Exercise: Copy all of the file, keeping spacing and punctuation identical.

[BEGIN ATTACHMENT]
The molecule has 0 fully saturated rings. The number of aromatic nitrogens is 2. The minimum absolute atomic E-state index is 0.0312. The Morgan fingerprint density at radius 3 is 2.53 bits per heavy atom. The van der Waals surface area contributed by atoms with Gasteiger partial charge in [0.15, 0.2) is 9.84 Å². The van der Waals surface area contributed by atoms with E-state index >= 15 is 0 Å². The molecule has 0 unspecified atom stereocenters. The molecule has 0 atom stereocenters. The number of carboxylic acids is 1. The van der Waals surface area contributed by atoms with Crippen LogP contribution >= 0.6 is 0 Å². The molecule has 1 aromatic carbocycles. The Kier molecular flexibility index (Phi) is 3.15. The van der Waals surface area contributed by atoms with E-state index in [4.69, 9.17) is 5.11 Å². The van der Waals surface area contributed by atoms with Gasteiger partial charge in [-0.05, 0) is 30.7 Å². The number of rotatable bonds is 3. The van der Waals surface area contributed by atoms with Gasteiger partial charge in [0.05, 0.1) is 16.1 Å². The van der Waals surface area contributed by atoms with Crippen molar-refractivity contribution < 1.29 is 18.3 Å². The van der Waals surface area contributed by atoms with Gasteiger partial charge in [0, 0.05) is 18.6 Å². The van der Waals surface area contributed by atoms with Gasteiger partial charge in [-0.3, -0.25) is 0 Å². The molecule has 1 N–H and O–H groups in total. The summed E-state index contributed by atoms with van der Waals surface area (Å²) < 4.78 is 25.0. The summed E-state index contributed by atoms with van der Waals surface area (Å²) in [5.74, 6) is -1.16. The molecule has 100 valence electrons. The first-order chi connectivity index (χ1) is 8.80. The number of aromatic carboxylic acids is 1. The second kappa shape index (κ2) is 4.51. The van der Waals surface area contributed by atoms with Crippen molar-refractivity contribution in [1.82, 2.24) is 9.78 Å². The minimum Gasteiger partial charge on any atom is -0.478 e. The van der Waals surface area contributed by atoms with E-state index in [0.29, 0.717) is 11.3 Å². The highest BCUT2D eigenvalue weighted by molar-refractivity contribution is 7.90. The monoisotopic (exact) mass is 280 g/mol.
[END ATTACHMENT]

The molecule has 0 fully saturated rings. The number of aromatic nitrogens is 2. The minimum absolute atomic E-state index is 0.0312. The Morgan fingerprint density at radius 3 is 2.53 bits per heavy atom. The van der Waals surface area contributed by atoms with Gasteiger partial charge in [0.15, 0.2) is 9.84 Å². The van der Waals surface area contributed by atoms with E-state index >= 15 is 0 Å². The molecule has 0 unspecified atom stereocenters. The molecule has 0 atom stereocenters. The number of carboxylic acids is 1. The van der Waals surface area contributed by atoms with Crippen LogP contribution >= 0.6 is 0 Å². The molecule has 1 aromatic carbocycles. The Kier molecular flexibility index (Phi) is 3.15. The van der Waals surface area contributed by atoms with E-state index in [4.69, 9.17) is 5.11 Å². The van der Waals surface area contributed by atoms with Gasteiger partial charge in [-0.05, 0) is 30.7 Å². The number of rotatable bonds is 3. The van der Waals surface area contributed by atoms with Gasteiger partial charge in [0.05, 0.1) is 16.1 Å². The van der Waals surface area contributed by atoms with Crippen molar-refractivity contribution < 1.29 is 18.3 Å². The van der Waals surface area contributed by atoms with Gasteiger partial charge in [0, 0.05) is 18.6 Å². The van der Waals surface area contributed by atoms with Gasteiger partial charge in [-0.3, -0.25) is 0 Å². The molecule has 1 N–H and O–H groups in total. The summed E-state index contributed by atoms with van der Waals surface area (Å²) < 4.78 is 25.0. The summed E-state index contributed by atoms with van der Waals surface area (Å²) in [5.74, 6) is -1.16. The molecule has 100 valence electrons. The first-order chi connectivity index (χ1) is 8.80. The number of aromatic carboxylic acids is 1. The second kappa shape index (κ2) is 4.51. The van der Waals surface area contributed by atoms with Crippen molar-refractivity contribution in [1.82, 2.24) is 9.78 Å². The minimum Gasteiger partial charge on any atom is -0.478 e. The van der Waals surface area contributed by atoms with E-state index in [0.29, 0.717) is 11.3 Å². The highest BCUT2D eigenvalue weighted by molar-refractivity contribution is 7.90. The monoisotopic (exact) mass is 280 g/mol.